Following on from its initial thematic work on wealth management firms, the FSA has fined Savoy Investment Management Limited (Savoy) £412,000 for failures to take reasonable care to ensure the suitability of the investment portfolios of its wealth management clients between April 2010 and 31 January 2012, in breach of Principles 3 and 9 and the rules set out in COBS 9.2.1R, 9.2.2R and 9.2.3R.

In August 2012, the FSA announced that it had commenced a new phase of thematic work, and indicated that it would be providing a further update in 2013.  A ’Dear CEO’ letter  issued in mid 2011 had highlighted key areas of concern emerging from the FSA’s thematic review of wealth management.

The FSA has now warned that it will not only be making judgements on the suitability of client outcomes, but also undertaking direct assessment of firms’ systems and controls, and will be focusing on whether firms have responded appropriately to warnings and concerns in previous communications.  In the press release accompanying the Savoy final notice, Tracey McDermott stressed that:

“Wealth management firms should be aware that the FSA is now undertaking a further review which will include assessments of systems and controls. We expect firms to heed our warnings on standards within the wealth management sector and learn the lessons coming out of our enforcement actions. We will take robust action against firms and individuals where we find serious failings.”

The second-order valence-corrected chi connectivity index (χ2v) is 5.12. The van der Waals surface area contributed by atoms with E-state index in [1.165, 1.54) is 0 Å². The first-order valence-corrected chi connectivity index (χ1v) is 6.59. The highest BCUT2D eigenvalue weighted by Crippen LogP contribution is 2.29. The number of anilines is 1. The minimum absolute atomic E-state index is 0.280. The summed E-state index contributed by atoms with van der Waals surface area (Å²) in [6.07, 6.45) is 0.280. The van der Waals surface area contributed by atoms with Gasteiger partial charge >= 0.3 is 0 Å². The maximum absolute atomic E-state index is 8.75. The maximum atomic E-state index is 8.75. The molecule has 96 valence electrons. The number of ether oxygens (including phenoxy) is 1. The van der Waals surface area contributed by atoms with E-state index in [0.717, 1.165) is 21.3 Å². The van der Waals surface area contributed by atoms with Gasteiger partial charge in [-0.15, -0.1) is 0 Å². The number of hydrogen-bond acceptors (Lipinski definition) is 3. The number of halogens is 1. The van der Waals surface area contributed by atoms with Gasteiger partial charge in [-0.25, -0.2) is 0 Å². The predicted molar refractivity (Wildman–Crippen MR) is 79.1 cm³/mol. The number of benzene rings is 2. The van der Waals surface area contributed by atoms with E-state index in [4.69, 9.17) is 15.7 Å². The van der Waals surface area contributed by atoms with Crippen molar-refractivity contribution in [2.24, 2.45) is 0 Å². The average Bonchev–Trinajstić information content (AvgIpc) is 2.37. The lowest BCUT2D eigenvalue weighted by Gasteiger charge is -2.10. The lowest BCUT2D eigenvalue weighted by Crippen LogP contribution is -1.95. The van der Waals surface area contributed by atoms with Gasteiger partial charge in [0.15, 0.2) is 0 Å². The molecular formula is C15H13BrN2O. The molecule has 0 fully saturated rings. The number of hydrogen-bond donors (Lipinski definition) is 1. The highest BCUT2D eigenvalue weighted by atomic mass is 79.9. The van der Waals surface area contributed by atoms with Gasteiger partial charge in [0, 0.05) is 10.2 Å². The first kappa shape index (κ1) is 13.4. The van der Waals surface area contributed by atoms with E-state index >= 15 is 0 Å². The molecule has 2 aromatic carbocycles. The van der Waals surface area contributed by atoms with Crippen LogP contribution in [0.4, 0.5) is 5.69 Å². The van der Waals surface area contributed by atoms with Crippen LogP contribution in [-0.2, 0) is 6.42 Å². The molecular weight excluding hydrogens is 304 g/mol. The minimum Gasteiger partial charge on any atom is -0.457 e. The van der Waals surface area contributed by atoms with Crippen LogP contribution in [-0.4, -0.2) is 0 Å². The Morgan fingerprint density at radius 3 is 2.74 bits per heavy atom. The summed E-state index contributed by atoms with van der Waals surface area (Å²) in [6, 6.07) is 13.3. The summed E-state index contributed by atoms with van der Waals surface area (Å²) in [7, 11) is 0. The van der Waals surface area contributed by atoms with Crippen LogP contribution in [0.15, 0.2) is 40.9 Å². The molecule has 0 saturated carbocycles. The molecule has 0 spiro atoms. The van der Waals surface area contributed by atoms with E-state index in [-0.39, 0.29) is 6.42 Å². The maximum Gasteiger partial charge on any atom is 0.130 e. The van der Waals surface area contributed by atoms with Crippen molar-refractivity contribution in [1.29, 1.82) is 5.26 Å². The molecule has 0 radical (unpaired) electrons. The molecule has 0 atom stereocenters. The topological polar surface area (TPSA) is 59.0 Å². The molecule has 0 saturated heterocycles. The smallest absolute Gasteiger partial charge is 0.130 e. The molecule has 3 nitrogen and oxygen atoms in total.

The Savoy final notice provides a useful checklist of some of the key controls that the FSA considers that private client wealth management firms such as Savoy should have in place to monitor their investment managers’ portfolio management activities, including:

  • investment committees;
  • house models for asset allocation and / or stock selection;
  • an approved security list;
  • guidelines on what are suitable investments within the risk appetites chosen by the client;
  • computer systems which monitor adherence to clients’ investment restrictions, and, where applicable, investment objectives and risk appetites;
  • periodic sample peer reviews of clients’ portfolios by senior management and / or other investment managers; and
  • exception reporting of client portfolios and stock / asset allocations outside certain tolerances reviewed within the fund management teams and Compliance.

Firms should consider the adequacy and effectiveness of their front office controls and other processes in the light of the weaknesses highlighted in this notice, so as to ensure the suitability of investment decisions and the retention of appropriate documents.

The FSA took the view in the Savoy case that the absence of front office controls and the firm’s reliance on individual investment managers to ensure the suitability of advice, made it even more important that there should have been clear and adequate recording of the basis of investment decisions made on clients’ files and the investment advice given.

The FSA also found examples of investment managers failing to comply with such documented procedures as were in place, such as the investment risk categorisations in Savoy’s standard client agreement form, and identified one investment manager who adopted an investment risk categorisation methodology based on that used at his previous firm.